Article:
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dc.contributor.authorDivoky, George Joseph
dc.date.accessioned2018-08-08T19:03:21Z
dc.date.available2018-08-08T19:03:21Z
dc.date.issued1998
dc.identifier.urihttp://hdl.handle.net/11122/9472
dc.descriptionThesis (Ph.D.) University of Alaska Fairbanks, 1998
dc.description.abstractAnnual variation in breeding populations at seabird colonies has been well documented, but there have been few long-term attempts to examine the environmental and demographic forces responsible. I studied breeding chronology and demography Black Guillemot in northern Alaska from 1975-1997 to identify the factors responsible for colony establishment and growth. The Black Guillemot is a cavity-nesting seabird whose populations are frequently limited by nest-site availability. Snowmelt in spring and snow accumulation in autumn had major effects on annual nesting initiation and success, respectively. Annual arrival at the colony and median date of egg laying was well correlated with the date of snow disappearance, with annual clutch initiation advancing 4.5 days per decade in response to regional climate amelioration. Successful breeding requires a snowfree cavity for ${>}80$ days. Decreased breeding success and post-fledging survival occurred in a year with a snow-free period ${<}80$ days. Historic weather records indicate annual snowfree periods ${>}80$ days were uncommon until the 1960's, when the species was first recorded breeding in northern Alaska. When additional nest sites were provided, growth of the colony was rapid, increasing from 18 pairs in 1975 to 225 pairs in 1989. Breeding numbers then decreased to 150 in 1996 as factors other than nest-site availability controlled population size.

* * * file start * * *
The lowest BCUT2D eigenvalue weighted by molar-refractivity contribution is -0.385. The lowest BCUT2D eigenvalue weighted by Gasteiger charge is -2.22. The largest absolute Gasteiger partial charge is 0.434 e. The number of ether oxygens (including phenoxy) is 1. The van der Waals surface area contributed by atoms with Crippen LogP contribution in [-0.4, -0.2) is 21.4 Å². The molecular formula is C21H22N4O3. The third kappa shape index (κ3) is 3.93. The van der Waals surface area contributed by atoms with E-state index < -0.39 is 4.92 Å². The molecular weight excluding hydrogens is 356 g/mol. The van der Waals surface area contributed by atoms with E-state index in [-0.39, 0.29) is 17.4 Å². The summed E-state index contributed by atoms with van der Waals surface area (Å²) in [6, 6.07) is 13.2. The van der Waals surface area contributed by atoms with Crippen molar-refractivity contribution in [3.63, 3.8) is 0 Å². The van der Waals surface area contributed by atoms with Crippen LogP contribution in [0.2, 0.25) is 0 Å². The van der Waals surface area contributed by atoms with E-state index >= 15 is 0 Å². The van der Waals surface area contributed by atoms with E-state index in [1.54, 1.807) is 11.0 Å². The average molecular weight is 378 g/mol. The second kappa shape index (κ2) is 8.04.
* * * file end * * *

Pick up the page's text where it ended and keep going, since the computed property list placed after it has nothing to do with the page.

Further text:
dc.subjectEcology
dc.subjectZoology
dc.titleFactors affecting the growth of a black guillemot colony in northern Alaska
dc.typeThesis
dc.type.degreephd
dc.identifier.departmentDepartment of Biology and Wildlife
refterms.dateFOA2020-03-06T01:19:27Z


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